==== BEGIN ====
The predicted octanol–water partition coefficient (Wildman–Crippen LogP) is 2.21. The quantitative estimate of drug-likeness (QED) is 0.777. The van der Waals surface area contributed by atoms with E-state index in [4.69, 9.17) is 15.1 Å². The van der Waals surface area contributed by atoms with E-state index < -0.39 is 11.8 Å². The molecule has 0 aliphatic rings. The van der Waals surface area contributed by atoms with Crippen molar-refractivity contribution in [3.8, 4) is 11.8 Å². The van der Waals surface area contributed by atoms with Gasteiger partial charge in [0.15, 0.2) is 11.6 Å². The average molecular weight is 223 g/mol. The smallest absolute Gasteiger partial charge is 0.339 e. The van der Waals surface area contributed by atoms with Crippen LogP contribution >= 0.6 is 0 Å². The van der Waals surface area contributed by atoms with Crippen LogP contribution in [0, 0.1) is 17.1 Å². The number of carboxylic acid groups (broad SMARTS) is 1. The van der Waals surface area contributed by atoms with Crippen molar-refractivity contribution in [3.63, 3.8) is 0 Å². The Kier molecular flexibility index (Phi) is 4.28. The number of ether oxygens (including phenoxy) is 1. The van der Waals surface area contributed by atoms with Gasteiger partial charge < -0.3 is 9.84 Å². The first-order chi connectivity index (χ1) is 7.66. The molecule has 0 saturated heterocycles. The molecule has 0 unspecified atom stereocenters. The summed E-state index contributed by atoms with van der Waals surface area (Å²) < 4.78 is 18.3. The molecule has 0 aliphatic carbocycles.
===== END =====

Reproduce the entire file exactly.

The predicted octanol–water partition coefficient (Wildman–Crippen LogP) is 2.21. The quantitative estimate of drug-likeness (QED) is 0.777. The van der Waals surface area contributed by atoms with E-state index in [4.69, 9.17) is 15.1 Å². The van der Waals surface area contributed by atoms with E-state index < -0.39 is 11.8 Å². The molecule has 0 aliphatic rings. The van der Waals surface area contributed by atoms with Crippen molar-refractivity contribution in [3.8, 4) is 11.8 Å². The van der Waals surface area contributed by atoms with Gasteiger partial charge in [0.15, 0.2) is 11.6 Å². The average molecular weight is 223 g/mol. The smallest absolute Gasteiger partial charge is 0.339 e. The van der Waals surface area contributed by atoms with Crippen LogP contribution >= 0.6 is 0 Å². The van der Waals surface area contributed by atoms with Crippen LogP contribution in [0, 0.1) is 17.1 Å². The number of carboxylic acid groups (broad SMARTS) is 1. The van der Waals surface area contributed by atoms with Crippen molar-refractivity contribution in [3.63, 3.8) is 0 Å². The Kier molecular flexibility index (Phi) is 4.28. The number of ether oxygens (including phenoxy) is 1. The van der Waals surface area contributed by atoms with Gasteiger partial charge < -0.3 is 9.84 Å². The first-order chi connectivity index (χ1) is 7.66. The molecule has 0 saturated heterocycles. The molecule has 0 unspecified atom stereocenters. The summed E-state index contributed by atoms with van der Waals surface area (Å²) < 4.78 is 18.3. The molecule has 0 aliphatic carbocycles.